Arizona Attorney General Tom Horne has attracted national headlines recently with his spirited appearance in litigation defending the “sanctity of marriage” by blocking basic benefits for same-sex couples. That defense however may be more theoretical for the top state lawyer. Horne was reportedly being followed by the FBI investigating alleged campaign finance violations. The agents say that they watched as Horne struck another car causing $1000 damage to avoid disclosure of an affair with his passenger. The passenger has been identified in news accounts as Carmen Chenal, who works for Horne.
Chenal is the former state superintendent of education and is paid $108,000 in working for Horne in handling foreign extraditions. Chenal has been described as a suspended lawyers with a history including “DUI charge pleaded down to reckless driving, a bankruptcy, and a history of mental and physical issues.” She has been suspended as a lawyer for four months and ordered to pay $2,500 in restitution to a client. She was later placed on probation for two years by the bar.
Horne was allegedly driving a borrowed vehicle and ran into a white Range Rover in the parking garage of a Phoenix apartment complex. According to reports, Chenal left the Attorney General’s Office that day in a Volkswagen she’d borrowed from fellow employee Linnea Heap. Five minutes later, Horne left in his own gold Jaguar and met Chenal in a parking garage. He switched cars and left with Chenal “wearing a baseball hat,” according to the FBI. When they could not get into the entrance of the apartment garage, the agents say that Horne “attempted to back up to exit the parking structure and hit the front passenger side of a white Range Rover with the rear passenger side of the Passat.” They then entered the resident entrance gate.
Horne was not exactly helped by statements from Amy Rezonnico, AG Public Information Officer: “It was a Monday morning. He came in and he looked like a ghost and he, um, um, I asked him what was the matter. I said why did you do that and um, he didn’t really have any good answer other than they looked and that there was they couldn’t see any damage.” That was the AG’s own public relations person.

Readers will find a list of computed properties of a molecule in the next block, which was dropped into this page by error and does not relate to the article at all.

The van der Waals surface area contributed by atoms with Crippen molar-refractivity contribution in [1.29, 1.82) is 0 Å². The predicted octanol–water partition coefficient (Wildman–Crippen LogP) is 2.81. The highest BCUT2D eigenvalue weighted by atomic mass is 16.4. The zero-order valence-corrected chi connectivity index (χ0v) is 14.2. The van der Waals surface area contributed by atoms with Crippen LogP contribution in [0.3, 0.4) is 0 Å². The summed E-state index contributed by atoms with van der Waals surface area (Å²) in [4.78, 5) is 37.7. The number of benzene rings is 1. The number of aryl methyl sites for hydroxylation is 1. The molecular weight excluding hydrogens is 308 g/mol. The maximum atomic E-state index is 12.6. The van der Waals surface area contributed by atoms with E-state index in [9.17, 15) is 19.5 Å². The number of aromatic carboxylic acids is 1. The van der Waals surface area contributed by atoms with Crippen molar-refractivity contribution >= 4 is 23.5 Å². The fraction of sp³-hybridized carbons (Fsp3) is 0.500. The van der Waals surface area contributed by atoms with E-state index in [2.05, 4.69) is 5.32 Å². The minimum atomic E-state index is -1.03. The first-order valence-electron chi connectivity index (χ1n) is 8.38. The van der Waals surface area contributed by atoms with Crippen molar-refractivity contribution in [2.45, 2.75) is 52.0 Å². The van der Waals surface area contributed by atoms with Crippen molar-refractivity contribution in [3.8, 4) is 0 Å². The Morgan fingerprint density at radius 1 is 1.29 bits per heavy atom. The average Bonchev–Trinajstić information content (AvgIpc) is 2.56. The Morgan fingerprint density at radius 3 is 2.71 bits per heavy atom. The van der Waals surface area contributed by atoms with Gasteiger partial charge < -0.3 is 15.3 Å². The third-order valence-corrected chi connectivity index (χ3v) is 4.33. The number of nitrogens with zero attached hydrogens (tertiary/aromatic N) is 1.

Horne insists that he did not realize that he caused any damage — though he acknowledged that it caused damage to his car. He further denies that claim by FBI agent Brian Grehoski that he didn’t leave a note for the other driver in order to conceal an extramarital affair. He insists that a grand is nothing for him and he would have simply paid for the damage.
Horne has gone on the attack and asked why he was being followed and surveilled.
There is considerable doubt raised by Horne over the estimate for a little paint and scratches. Here is a statement published from Horne:
The FBI report states: “Montano [the owner of the other vehicle] advised that he was unaware that his vehicle had been hit by another vehicle until FBI Agent Grehoski called him to arrange for the interview. Montano advised that the black mark on the front passenger side of the bumper came from when his son was parking the vehicle in the garage.” The incident may have caused no damage to that vehicle. At worst, pictures show nothing but some scratched paint. “Hit and Run” is a misleading image for, at worst, paint scratches with no dents.
If I had been aware there was damage, I would have left contact information. The parking area is the main parking area for people who have lunch at Pita Jungle and other restaurants in the immediate area. Leaving contact information for a paint scratch in that area would have been irrelevant to whether there was a passenger or not, and the FBI agent’s speculations are without basis.
No one has explained why FBI Agents, investigating whether there were alleged campaign finance violations in 2010, were surveilling me in 2012.
That could very well be true, but the scratches might not seem as pressing a question for a family values politicians than the alleged affair with an employee with greater detail.
In August, Horne filed a lawsuit with the U.S. Supreme Court to defend the ability of the state to repeal the domestic partners insurance for state employees. Stripping these couples of basic protections in his view “furthers the State’s interest in promoting marriage.”
Indeed, he could add that such benefits do not even scratch the surface of the controversy.
Source: AZ Star